John Manuel Arias (¡Than Call Brad for Help!, Poetry) is a gay Costa Rican/Uruguayan poet and crepe-maker who was raised in a DC ghetto when it was the murder capital. His poems have appeared in Red Paint Hill, The James Franco Review, and others and will soon appear in upcoming issues of The Journal and Assaracus. He currently lives in San José, Costa Rica with his grandmother and five ghosts. His debut poetry collection, I’d Rather Sink, will be published in 2017 by Red Paint Hill.
†Daniel Aristi (Benthic, Flash) studied French literature as an undergrad at the French Lycée of San Sebastian. A native of Spain, he now lives and writes in Switzerland with his wife and two children. His work has been published in many journals, including Meat for Tea, and is forthcoming in the Los Angeles Review and Fiction Southeast, among others. His story “Tempus Fugit” from SAND was listed among The Best Small Fictions. He can be contacted at email@example.com. Daniel is a Cleaver Emerging Artist.
C.B. Auder (The Iceberg in Future Retrospect, Flash) has micromanaged a full-time pursuit as a perambulating ecosystem for nearly half a century, which is as exhausting as it sounds. Auder’s recent work can be found in Random Sample Review, 3Elements Review, Jersey Devil Press, and Queen Mob’s Teahouse. Follow Aud’s tweets on Twitter at @cb_auder.
Roy Bentley (The Color Yellow, Love, The Fall of Leaves in Autumn, Poetry) has received fellowships from the NEA, the Florida Division of Cultural Affairs, and the Ohio Arts Council. Poems have appeared in The Southern Review, Shenandoah, Pleiades, Blackbird, North American Review, Prairie Schooner, and elsewhere. Books include Boy in a Boat (University of Alabama), Any One Man (Bottom Dog), The Trouble with a Short Horse in Montana (White Pine), and Starlight Taxi (Lynx House). His poem “And Blood on the Tracks in the Tape Player” appeared in Issue No. 12 of Cleaver. He has taught creative writing and composition at universities and colleges throughout the Midwest and in Florida.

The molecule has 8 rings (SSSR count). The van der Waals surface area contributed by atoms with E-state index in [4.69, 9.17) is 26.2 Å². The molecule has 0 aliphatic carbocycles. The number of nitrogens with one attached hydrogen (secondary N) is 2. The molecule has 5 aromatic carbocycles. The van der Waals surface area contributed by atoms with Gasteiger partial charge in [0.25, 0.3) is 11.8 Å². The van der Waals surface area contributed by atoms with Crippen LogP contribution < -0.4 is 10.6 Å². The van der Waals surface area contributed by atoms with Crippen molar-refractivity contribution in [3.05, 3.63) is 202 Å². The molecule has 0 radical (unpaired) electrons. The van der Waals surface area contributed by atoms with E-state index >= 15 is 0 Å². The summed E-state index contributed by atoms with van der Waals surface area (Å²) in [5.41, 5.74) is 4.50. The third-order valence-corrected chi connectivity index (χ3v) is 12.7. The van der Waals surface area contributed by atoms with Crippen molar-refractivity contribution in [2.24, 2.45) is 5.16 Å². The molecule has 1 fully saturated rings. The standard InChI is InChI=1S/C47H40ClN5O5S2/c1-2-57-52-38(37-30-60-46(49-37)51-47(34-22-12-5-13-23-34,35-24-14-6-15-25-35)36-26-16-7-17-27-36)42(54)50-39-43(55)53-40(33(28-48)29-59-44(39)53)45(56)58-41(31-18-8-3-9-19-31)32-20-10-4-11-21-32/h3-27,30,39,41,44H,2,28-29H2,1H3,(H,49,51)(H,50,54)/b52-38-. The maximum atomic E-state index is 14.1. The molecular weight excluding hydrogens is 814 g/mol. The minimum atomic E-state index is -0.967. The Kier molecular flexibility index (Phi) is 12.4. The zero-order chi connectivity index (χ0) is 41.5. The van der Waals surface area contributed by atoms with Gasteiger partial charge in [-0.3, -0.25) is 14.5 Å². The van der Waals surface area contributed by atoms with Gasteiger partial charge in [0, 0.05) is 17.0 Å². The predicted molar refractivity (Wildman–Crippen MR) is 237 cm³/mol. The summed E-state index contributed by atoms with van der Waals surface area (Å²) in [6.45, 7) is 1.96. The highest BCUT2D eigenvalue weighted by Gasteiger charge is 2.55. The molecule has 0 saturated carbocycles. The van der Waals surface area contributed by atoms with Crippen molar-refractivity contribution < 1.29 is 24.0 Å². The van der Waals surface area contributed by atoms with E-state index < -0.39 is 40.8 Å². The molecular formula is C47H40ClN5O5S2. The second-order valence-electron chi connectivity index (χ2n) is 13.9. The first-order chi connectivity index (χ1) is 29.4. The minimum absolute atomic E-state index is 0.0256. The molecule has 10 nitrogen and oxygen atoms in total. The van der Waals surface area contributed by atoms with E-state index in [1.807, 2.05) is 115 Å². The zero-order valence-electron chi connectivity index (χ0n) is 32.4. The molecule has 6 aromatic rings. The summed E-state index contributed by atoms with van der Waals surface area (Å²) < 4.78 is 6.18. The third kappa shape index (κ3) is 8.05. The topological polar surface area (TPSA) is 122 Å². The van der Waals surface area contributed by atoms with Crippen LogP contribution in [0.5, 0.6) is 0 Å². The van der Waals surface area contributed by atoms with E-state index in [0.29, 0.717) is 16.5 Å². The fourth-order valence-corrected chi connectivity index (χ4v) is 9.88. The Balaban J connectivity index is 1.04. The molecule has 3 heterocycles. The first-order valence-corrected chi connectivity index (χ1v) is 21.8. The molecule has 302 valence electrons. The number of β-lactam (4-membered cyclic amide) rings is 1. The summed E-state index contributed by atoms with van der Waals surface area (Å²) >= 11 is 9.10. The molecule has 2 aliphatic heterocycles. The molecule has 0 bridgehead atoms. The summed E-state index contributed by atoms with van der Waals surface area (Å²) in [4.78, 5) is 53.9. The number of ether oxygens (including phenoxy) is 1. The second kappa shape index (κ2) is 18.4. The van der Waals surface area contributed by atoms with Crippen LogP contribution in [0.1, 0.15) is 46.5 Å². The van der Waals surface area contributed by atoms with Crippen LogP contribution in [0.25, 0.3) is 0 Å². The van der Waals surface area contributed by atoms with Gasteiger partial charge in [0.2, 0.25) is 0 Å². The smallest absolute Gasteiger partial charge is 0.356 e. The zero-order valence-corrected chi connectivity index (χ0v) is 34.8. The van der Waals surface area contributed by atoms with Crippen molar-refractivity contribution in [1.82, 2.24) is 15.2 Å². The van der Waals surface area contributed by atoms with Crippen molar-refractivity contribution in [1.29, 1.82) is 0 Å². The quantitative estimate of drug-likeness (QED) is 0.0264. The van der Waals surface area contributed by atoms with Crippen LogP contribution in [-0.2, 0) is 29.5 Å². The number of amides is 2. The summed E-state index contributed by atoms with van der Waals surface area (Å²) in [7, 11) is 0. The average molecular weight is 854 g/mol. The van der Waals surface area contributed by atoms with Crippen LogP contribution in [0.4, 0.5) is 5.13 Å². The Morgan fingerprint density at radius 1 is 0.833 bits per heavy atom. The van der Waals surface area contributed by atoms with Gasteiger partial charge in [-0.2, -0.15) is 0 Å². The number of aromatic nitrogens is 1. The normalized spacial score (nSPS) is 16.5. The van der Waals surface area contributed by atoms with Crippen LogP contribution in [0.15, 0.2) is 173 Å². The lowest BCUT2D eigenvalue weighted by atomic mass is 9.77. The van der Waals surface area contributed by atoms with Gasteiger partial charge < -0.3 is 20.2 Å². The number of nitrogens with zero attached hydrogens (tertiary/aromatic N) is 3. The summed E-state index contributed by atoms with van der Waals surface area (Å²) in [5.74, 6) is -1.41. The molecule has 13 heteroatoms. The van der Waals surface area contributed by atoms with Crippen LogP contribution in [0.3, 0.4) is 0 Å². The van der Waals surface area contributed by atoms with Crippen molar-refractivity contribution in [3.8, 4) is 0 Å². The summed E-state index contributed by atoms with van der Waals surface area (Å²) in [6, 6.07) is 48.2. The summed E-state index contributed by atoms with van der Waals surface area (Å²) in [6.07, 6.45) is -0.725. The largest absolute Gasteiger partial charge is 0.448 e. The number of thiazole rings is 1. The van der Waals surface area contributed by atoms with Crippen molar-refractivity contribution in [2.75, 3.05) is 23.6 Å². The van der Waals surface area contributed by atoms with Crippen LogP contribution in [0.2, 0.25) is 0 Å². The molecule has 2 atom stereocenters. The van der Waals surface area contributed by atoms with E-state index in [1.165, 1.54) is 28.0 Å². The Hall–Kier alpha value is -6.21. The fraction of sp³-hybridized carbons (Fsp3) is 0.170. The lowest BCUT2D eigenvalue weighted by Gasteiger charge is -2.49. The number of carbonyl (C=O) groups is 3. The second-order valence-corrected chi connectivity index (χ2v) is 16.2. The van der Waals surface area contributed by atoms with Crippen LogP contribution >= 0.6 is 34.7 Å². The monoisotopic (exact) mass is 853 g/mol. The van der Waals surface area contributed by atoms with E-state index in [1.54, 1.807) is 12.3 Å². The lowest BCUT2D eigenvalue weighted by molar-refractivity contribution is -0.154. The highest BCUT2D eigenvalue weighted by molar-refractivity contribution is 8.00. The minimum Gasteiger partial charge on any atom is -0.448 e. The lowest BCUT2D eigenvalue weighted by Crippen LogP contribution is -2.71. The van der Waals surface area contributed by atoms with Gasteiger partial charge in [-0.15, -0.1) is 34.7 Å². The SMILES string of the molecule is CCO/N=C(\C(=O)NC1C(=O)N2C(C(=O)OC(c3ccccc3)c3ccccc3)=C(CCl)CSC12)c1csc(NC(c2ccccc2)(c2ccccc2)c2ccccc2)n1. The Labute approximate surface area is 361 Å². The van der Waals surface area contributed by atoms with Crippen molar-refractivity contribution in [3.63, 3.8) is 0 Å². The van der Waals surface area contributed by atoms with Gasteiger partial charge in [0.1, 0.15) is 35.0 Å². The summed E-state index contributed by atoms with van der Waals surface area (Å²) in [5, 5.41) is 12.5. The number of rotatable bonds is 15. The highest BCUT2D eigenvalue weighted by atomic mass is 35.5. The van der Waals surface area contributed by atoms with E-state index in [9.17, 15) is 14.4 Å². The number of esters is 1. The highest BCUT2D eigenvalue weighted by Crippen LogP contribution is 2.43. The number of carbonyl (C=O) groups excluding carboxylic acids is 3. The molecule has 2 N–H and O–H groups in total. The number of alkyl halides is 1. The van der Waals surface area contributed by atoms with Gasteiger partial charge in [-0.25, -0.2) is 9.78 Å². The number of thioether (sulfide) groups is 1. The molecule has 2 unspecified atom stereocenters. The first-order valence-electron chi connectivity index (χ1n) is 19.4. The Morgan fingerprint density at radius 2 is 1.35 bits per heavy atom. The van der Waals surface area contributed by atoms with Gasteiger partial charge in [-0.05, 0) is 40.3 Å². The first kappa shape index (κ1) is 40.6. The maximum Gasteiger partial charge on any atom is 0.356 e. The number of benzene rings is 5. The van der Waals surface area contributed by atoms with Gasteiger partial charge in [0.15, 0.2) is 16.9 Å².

Shelley Blanton-Stroud (Who’s in Charge, Creative Nonfiction) teaches college composition in Northern California. Her stories appear in Brevity Blog, Eunoia Review, and Mamalode and are forthcoming in Soundings Review. She has brought pieces of her novel-in-progress to Bread Loaf, Napa, and Squaw Valley writing conferences, where nice people have tried to teach her how to be a fiction writer.
Laurie Blauner (Diary of a House, Creative Nonfiction) is the author of three novels and seven books of poetry. Her fourth novel, The Solace of Monsters, won the 2015 Fiction Contest at Leapfrog Press and is forthcoming in October 2016. Her work has appeared in Mississippi Review, The Collagist,Caketrain, The Georgia Review, The Best Small Fictions 2016, and other magazines. Her flash piece “Assembling an Anatomical Life” appeared in Cleaver’s Issue No. 5. This is her first published piece of non-fiction. Her web site is www.laurieblauner.com.
Mohineet Kaur Boparai (Waiting for the Festival of Lights, Poetry) has published four books of poetry. She has been nominated for the Pushcart Prize twice. She has been widely published internationally and her poetry has appeared in Phantom Drift, Zymbol, Lindenwood Review, South Asian Ensemble, and Nether Magazine, among others. In December 2014, Zymbol Magazine published her interview, which they titled “India’s Rising Star.” She lives in Toronto and is also an Assistant Professor in DAV University, Jalandhar in India. She is a mother, fashionista, introvert, and self-proclaimed connoisseur of interior decoration. Her website is sipping-sunshine.blogspot.in.
Bruce Bromley (What Betsy Was, Creative Nonfiction) teaches writing at New York University, where he won the Golden Dozen Award for teaching excellence. Able Muse Review nominated his fiction for a 2013 Pushcart Prize. His poetry, essays, and fiction have appeared in Out Magazine; The Nervous Breakdown; 3:AM Magazine; Fogged Clarity; the Journal of Speculative Philosophy; Gargoyle Magazine; and in Environmental Philosophy, among other journals. Dalkey Archive Press published his book Making Figures: Reimagining Body, Sound, and Image in a World That Is Not for Us in 2014.